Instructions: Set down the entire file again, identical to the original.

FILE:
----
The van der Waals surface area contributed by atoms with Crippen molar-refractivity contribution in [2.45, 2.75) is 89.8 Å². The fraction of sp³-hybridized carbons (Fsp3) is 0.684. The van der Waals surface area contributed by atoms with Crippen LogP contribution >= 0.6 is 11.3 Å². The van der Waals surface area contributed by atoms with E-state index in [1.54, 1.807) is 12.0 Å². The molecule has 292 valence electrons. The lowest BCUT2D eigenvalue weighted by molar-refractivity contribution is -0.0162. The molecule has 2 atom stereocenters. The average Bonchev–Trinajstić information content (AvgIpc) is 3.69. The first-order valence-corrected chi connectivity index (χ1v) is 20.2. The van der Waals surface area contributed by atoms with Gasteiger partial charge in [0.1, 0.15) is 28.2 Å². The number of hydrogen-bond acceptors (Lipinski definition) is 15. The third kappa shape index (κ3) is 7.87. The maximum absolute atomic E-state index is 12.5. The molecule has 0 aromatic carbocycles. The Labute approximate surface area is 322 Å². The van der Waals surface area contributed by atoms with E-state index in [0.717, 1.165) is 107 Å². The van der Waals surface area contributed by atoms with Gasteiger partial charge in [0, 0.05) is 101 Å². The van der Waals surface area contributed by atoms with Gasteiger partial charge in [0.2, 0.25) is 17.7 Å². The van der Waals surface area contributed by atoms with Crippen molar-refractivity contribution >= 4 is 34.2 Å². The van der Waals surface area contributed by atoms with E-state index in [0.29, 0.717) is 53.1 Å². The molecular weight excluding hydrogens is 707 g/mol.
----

The van der Waals surface area contributed by atoms with Crippen molar-refractivity contribution in [2.45, 2.75) is 89.8 Å². The fraction of sp³-hybridized carbons (Fsp3) is 0.684. The van der Waals surface area contributed by atoms with Crippen LogP contribution >= 0.6 is 11.3 Å². The van der Waals surface area contributed by atoms with E-state index in [1.54, 1.807) is 12.0 Å². The molecule has 292 valence electrons. The lowest BCUT2D eigenvalue weighted by molar-refractivity contribution is -0.0162. The molecule has 2 atom stereocenters. The average Bonchev–Trinajstić information content (AvgIpc) is 3.69. The first-order valence-corrected chi connectivity index (χ1v) is 20.2. The van der Waals surface area contributed by atoms with Gasteiger partial charge in [0.1, 0.15) is 28.2 Å². The number of hydrogen-bond acceptors (Lipinski definition) is 15. The third kappa shape index (κ3) is 7.87. The maximum absolute atomic E-state index is 12.5. The molecule has 0 aromatic carbocycles. The Labute approximate surface area is 322 Å². The van der Waals surface area contributed by atoms with E-state index in [0.717, 1.165) is 107 Å². The van der Waals surface area contributed by atoms with Gasteiger partial charge in [0, 0.05) is 101 Å². The van der Waals surface area contributed by atoms with Gasteiger partial charge in [0.2, 0.25) is 17.7 Å². The van der Waals surface area contributed by atoms with Crippen molar-refractivity contribution >= 4 is 34.2 Å². The van der Waals surface area contributed by atoms with E-state index in [0.29, 0.717) is 53.1 Å². The molecular weight excluding hydrogens is 707 g/mol.